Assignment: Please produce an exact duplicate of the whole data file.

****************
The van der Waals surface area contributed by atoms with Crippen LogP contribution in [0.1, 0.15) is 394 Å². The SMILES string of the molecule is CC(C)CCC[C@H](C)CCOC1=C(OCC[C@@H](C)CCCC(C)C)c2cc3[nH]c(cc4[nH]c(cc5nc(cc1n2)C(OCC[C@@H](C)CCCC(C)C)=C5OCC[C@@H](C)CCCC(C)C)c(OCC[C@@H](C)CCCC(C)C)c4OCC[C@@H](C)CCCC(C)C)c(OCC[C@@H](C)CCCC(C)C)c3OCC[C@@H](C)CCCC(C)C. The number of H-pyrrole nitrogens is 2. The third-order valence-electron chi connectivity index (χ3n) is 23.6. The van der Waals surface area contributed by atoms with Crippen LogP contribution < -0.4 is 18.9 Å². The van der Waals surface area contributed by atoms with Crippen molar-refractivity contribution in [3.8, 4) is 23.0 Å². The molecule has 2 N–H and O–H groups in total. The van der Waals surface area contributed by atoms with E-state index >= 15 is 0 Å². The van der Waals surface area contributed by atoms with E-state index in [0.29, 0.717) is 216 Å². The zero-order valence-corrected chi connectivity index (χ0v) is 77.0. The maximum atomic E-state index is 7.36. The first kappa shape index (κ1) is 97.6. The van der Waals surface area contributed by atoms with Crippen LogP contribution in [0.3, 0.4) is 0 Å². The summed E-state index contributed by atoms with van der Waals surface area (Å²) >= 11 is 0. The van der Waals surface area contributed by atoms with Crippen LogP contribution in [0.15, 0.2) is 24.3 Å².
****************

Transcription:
The van der Waals surface area contributed by atoms with Crippen LogP contribution in [0.1, 0.15) is 394 Å². The SMILES string of the molecule is CC(C)CCC[C@H](C)CCOC1=C(OCC[C@@H](C)CCCC(C)C)c2cc3[nH]c(cc4[nH]c(cc5nc(cc1n2)C(OCC[C@@H](C)CCCC(C)C)=C5OCC[C@@H](C)CCCC(C)C)c(OCC[C@@H](C)CCCC(C)C)c4OCC[C@@H](C)CCCC(C)C)c(OCC[C@@H](C)CCCC(C)C)c3OCC[C@@H](C)CCCC(C)C. The number of H-pyrrole nitrogens is 2. The third-order valence-electron chi connectivity index (χ3n) is 23.6. The van der Waals surface area contributed by atoms with Crippen LogP contribution < -0.4 is 18.9 Å². The van der Waals surface area contributed by atoms with Crippen molar-refractivity contribution in [3.8, 4) is 23.0 Å². The molecule has 2 N–H and O–H groups in total. The van der Waals surface area contributed by atoms with E-state index >= 15 is 0 Å². The van der Waals surface area contributed by atoms with E-state index in [0.29, 0.717) is 216 Å². The zero-order valence-corrected chi connectivity index (χ0v) is 77.0. The maximum atomic E-state index is 7.36. The first kappa shape index (κ1) is 97.6. The van der Waals surface area contributed by atoms with Crippen LogP contribution in [0.3, 0.4) is 0 Å². The summed E-state index contributed by atoms with van der Waals surface area (Å²) >= 11 is 0. The van der Waals surface area contributed by atoms with Crippen LogP contribution in [0.15, 0.2) is 24.3 Å².